The skin mucus of fish plays an important role in providing a physical and biochemical barrier against pathogens in the aquatic environment.

The mucus is produced by the skin epithelium and contains a diversity of excreted proteins and metabolites. It is part of the innate immune response and its composition is greatly influenced by endogenous and exogenous factors. The composition of the mucus thus reflects the health status of the fish and provides a valuable, non-invasive source for the search for disease-related biomarkers. It is, however, challenging to obtain representative mucus samples because of the viscous and strongly adhesive nature of fish mucus. The development of reliable sampling and preparation methods is thus a prerequisite for the performance of every subsequent analysis. The broad measurement of mucus constituents by “Omics” technologies such as proteomics and metabolomics, accompanied by biostatistical data processing, can greatly advance the chance of identifying significant biomarkers for pathogen exposure, fish health and welfare.


The PromoFish project was initiated with the aim of establishing methods and workflows for salmon skin mucus sampling, sample preparation, targeted and untargeted metabolomics, untargeted proteomics and biostatistical data processing in the search for biomarkers of fish health and welfare.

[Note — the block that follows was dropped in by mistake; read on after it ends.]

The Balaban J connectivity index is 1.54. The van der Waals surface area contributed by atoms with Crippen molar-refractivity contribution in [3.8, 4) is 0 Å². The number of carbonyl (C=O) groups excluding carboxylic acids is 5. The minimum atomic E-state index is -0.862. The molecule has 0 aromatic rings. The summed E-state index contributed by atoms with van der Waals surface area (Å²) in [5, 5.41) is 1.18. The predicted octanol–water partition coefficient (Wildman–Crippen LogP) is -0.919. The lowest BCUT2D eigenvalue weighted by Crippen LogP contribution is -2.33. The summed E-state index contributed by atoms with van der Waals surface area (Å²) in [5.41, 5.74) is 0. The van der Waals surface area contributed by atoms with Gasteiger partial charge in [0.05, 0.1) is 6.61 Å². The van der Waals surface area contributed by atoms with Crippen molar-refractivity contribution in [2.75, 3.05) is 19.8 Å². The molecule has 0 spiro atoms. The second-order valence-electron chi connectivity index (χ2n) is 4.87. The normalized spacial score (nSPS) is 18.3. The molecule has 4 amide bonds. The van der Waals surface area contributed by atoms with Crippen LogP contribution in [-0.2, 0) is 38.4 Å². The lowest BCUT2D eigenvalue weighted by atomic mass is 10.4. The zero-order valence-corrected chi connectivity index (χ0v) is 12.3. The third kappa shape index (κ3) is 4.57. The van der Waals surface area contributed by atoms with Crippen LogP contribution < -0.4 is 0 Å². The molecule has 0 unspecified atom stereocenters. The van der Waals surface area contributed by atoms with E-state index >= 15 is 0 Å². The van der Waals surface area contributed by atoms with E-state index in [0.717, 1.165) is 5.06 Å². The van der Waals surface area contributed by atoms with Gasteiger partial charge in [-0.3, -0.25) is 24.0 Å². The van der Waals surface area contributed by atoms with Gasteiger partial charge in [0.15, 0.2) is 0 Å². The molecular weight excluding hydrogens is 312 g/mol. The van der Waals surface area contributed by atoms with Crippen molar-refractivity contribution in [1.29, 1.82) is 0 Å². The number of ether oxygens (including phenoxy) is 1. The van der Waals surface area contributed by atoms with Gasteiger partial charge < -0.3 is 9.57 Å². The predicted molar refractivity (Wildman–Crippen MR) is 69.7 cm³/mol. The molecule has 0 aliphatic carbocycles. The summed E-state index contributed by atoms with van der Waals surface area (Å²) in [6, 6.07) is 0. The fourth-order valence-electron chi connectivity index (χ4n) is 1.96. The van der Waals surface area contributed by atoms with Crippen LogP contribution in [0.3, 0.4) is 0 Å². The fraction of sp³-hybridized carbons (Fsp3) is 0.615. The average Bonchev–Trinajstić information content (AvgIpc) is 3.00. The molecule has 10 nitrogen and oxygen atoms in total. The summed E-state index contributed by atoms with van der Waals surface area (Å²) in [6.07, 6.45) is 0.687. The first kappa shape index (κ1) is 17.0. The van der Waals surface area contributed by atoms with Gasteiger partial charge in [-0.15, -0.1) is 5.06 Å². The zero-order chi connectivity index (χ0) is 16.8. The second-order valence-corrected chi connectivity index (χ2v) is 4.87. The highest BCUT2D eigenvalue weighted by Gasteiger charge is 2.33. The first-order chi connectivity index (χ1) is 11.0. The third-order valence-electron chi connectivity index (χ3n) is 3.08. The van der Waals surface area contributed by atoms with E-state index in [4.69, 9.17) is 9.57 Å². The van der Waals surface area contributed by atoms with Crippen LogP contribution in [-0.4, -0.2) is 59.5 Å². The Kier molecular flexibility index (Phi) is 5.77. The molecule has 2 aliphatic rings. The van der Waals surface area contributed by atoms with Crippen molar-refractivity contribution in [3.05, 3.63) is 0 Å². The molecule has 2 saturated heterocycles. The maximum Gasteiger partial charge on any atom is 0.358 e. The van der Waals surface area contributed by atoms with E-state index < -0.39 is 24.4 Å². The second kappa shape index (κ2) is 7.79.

Three skin mucus sampling methods were evaluated by comparing the resulting proteome and metabolome profiles. Skin mucus was either scraped off, wiped off using medical wipes, or the mucus’ water phase was absorbed using by medical wipes. Following a filtration step, the obtained mucus samples were subjected to hydrophilic interaction chromatography coupled to high-resolution mass spectrometry.

The absorbed method was the gentlest method but had the restriction to mainly sample hydrophilic molecules. However, wiped mucus resulted in better protein and metabolite yields, delivering e.g. a large proteome of identifiable proteins, with only small contaminations by epithelial constituents. For future mucus research, the absorption method should be used if differentiation from the underlying epithelium is required, whereas the wiping method is recommended, when the protein and metabolite yields are and the contents of the outer epithelium are also of interest.

During the project, numerous biostatistical tools were tested, and an optimal workflow for the processing, evaluation and integration of large omics-data sets was established.